The relationship between the posting debate and the Brexit debate

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Polish construction workers. UK, 2005. [Ryan Poplin/Flickr]

The posting of workers and the issues regarding social security need to be looked at from a shared perspective, writes Frank VandenbrouckeThis op-ed summarises a paper published by the Notre Europe Jacques Delors Institute in Paris.

Frank Vandenbroucke is social affairs adviser at the Jacques Delors Institute and is a professor at the University of Amsterdam.

Social benefits and cross-border mobility: let’s return to consistent principles

Given the outcome of the referendum, Cameron’s ‘deal’ with the EU is history, including the exception he negotiated with regard to the payment of British social benefits to non-nationals. We can now return to consistent principles. Consider the issue of benefits for non-nationals and the posting of workers. These debates have been separated. We should approach them from a single, principled perspective.

Non-discrimination in social policy and posting of workers

The EU is built on non-discrimination: Belgian social policy cannot be different for a Polish citizen in Belgium and a Belgian citizen in Belgium. This does not mean that a European citizen can enter Belgium without means of existence and immediately apply for social assistance: European legislation does not impose such generosity, at least not for those who are economically inactive.

But a Polish citizen working in Belgium enjoys the same social rights as the Belgian citizen working in Belgium: he is integrated into the Belgian solidarity circle. That principle supports an ideal of European citizenship. It also justifies the fact that the Polish worker’s employer pays the same social security contributions to Belgian social security as the Belgian worker’s employer, i.e. that we do not tolerate competition between the Polish and the Belgian social security system on Belgian territory.

Competition between the Polish and the Belgian social security system is exactly what happens in the context of ‘posting’: a Polish worker who is ‘posted’ in Belgium remains integrated in Polish social security. Thus, posting is an exception to a foundational principle of the EU. In order to accommodate work in other countries on short-term projects, such an exception is needed, a fortiori if one wants to develop an integrated market for services.

The scope for this exception has become large and there are problems of inspection and control. Therefore, member states such as France, the Netherlands and Belgium, ask for reform. The European Commission launched a proposal to reform the Posted Workers Directive in March, but it has been blocked by 11 (mainly Central and Eastern European) member states.

Posting is more than an exception to principles of social security coordination. It is an exception to a broader notion of integration into the solidarity circle of the member state in which one works, both in terms of wages, working conditions and social security contributions and entitlements. The challenge is to find a balance between the need for an integrated market in services (for which posting is necessary) on one hand, and the foundational role of that principle on the other hand.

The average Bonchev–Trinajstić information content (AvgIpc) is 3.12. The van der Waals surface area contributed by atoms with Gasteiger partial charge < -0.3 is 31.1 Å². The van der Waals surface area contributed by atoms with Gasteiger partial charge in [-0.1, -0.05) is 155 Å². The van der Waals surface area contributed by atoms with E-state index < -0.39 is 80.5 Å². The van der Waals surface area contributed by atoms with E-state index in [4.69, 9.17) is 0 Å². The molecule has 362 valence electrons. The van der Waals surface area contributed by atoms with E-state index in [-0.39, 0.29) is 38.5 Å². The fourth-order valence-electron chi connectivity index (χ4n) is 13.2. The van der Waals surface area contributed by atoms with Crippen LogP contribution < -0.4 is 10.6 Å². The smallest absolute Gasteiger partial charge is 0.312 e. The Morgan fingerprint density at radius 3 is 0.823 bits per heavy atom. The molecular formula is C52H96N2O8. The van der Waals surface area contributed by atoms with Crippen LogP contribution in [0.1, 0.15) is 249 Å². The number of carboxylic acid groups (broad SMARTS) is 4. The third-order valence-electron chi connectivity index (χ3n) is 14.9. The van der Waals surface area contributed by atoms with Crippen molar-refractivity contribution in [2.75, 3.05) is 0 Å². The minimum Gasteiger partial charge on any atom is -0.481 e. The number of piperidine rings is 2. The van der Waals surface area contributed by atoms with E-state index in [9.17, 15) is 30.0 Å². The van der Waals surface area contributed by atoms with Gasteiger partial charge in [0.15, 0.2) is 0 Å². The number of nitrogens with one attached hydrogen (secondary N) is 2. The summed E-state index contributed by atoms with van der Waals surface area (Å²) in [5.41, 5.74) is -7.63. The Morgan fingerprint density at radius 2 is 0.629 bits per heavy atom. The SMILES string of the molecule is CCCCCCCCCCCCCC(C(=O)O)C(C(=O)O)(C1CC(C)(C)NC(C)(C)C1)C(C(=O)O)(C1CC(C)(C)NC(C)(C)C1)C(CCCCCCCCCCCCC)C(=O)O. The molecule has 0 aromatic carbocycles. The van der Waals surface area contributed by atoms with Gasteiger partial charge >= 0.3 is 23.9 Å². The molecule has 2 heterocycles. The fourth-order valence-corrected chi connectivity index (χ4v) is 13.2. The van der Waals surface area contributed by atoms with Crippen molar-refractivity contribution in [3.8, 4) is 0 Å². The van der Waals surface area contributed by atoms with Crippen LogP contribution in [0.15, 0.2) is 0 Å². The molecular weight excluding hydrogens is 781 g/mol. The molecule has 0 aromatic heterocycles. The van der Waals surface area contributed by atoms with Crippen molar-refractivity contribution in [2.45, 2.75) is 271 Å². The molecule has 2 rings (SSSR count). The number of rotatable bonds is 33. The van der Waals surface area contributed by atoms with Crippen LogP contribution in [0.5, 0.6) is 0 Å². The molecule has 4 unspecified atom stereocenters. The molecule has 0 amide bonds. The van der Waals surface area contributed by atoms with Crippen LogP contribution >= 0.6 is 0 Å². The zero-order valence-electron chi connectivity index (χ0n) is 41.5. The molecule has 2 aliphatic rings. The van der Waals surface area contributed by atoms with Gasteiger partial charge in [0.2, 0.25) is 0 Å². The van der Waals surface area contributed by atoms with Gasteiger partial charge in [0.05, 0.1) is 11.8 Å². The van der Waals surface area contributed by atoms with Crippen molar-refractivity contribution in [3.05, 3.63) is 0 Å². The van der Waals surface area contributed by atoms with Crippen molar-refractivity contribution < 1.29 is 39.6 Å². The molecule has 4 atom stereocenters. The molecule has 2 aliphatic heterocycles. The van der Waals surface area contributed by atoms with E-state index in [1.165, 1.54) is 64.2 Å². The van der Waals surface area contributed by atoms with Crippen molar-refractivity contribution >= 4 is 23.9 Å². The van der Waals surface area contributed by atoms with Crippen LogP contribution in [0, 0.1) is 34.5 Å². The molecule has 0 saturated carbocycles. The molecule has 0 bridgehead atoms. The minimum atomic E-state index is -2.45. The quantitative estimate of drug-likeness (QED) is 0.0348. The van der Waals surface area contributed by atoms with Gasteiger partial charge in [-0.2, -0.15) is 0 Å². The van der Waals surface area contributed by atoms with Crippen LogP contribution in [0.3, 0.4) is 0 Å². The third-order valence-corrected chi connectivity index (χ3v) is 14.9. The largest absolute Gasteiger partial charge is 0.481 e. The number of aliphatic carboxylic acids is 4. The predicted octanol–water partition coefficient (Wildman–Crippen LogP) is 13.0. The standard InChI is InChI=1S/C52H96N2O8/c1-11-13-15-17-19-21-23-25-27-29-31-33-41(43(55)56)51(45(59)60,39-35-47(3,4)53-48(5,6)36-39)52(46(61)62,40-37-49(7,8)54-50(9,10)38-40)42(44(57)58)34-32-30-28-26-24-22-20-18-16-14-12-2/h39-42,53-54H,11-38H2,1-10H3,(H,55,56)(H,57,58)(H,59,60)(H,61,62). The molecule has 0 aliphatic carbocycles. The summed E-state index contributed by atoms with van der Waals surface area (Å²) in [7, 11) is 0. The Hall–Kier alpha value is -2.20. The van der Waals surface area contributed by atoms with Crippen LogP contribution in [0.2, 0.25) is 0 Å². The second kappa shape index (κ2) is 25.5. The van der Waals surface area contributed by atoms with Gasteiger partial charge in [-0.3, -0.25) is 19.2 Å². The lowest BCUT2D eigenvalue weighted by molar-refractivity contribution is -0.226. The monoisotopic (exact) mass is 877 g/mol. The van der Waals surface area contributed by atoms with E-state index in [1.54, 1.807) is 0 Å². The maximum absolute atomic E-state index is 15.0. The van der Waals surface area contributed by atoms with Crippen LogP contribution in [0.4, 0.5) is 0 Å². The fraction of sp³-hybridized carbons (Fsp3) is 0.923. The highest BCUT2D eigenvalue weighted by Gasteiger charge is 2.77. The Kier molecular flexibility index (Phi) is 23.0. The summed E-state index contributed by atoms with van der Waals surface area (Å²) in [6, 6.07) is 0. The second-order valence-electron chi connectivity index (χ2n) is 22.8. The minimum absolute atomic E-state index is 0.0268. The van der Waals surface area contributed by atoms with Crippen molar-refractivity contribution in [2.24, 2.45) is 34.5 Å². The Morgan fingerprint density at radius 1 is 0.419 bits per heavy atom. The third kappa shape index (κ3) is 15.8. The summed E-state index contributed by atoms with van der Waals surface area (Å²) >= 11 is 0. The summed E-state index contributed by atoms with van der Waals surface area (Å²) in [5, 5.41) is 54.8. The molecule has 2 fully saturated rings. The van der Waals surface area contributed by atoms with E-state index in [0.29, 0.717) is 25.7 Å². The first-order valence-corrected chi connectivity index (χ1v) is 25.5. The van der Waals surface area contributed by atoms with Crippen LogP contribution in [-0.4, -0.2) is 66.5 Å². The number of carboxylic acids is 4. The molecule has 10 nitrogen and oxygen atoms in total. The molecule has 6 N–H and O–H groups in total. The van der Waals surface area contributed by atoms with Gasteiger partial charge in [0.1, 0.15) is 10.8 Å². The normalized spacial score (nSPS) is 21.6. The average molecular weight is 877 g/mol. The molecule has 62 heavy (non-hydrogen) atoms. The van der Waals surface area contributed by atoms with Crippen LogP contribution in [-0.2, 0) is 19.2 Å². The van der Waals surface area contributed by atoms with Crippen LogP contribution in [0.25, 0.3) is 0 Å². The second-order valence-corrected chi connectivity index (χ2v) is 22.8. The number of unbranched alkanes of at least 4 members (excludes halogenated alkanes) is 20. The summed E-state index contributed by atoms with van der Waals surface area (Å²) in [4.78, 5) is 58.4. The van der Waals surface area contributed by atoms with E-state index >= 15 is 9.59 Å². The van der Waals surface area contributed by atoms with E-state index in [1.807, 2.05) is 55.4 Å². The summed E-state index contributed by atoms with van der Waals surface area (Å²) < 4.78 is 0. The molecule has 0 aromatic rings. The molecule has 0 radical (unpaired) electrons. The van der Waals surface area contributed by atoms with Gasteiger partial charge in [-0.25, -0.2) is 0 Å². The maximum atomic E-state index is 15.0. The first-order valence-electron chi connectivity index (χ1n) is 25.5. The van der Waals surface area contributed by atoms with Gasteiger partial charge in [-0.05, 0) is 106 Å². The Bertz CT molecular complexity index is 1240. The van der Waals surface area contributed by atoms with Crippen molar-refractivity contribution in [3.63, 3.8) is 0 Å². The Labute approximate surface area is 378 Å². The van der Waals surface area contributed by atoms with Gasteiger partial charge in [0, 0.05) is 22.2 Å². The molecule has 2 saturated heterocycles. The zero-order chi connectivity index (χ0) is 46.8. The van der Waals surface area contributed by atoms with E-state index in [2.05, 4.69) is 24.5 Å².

Which logic should guide member states in negotiations on cross-border mobility?

There was a certain ‘logic’ in the British position: the UK was unconcerned by the posting debate, but wanted to safeguard its dual achievement of relatively high net disposable incomes for low-wage workers and relatively low labour costs for British employers (via so-called ‘in-work benefits’), yet, safeguard it only for UK citizens. With the UK-EU deal off the table, we should return to a more consistent logic, based on a true sense of reciprocity among member states. That logic was lost over the last few months.

Member states such as Poland typically want as little limitations as possible on posting of workers (since a liberal posting regime is economically beneficial for them); simultaneously, they want as little limitations as possible on the principle of non-discrimination in social policy for non-posted workers (since such limitations imply a social relapse for Polish citizens). Thus, they entertain two positions that are at odds with each other, but that seem to serve their short-term interests best.

The Dutch government, to take an opposite example, has put the reform of posting high on the agenda during the recent Dutch EU Presidency. Simultaneously, the Dutch prime minister voiced sympathy with Cameron’s agenda when he tabled it. There was no consistent logic in these statements.

Suppose, in contrast, that the Dutch government would address the Polish government in the following way: “We want to give Polish citizens, working and contributing to social security in the Netherlands, full access to our social benefits. But, please, understand that we do not want to see our social system undermined by excesses in the application of posting.” If such would be the negotiating stance of mature welfare states, they may strike a better deal with less developed welfare states on both issues (posting, non-discrimination), compared to a situation in which deviations from the non-discrimination principle and uncontrollable posting proliferate. In the latter scenario, everybody will lose.

The debates on social security coordination and posting have been separated, but member states should consider them from the same, principled perspective. On that basis, it is possible to find an adequate balance between the need for an integrated market in services and the principle that mobile workers should be integrated into the solidarity circle of the member state where they work.

This op-ed summarises a paper published by the Notre Europe Jacques Delors Institute in Paris.

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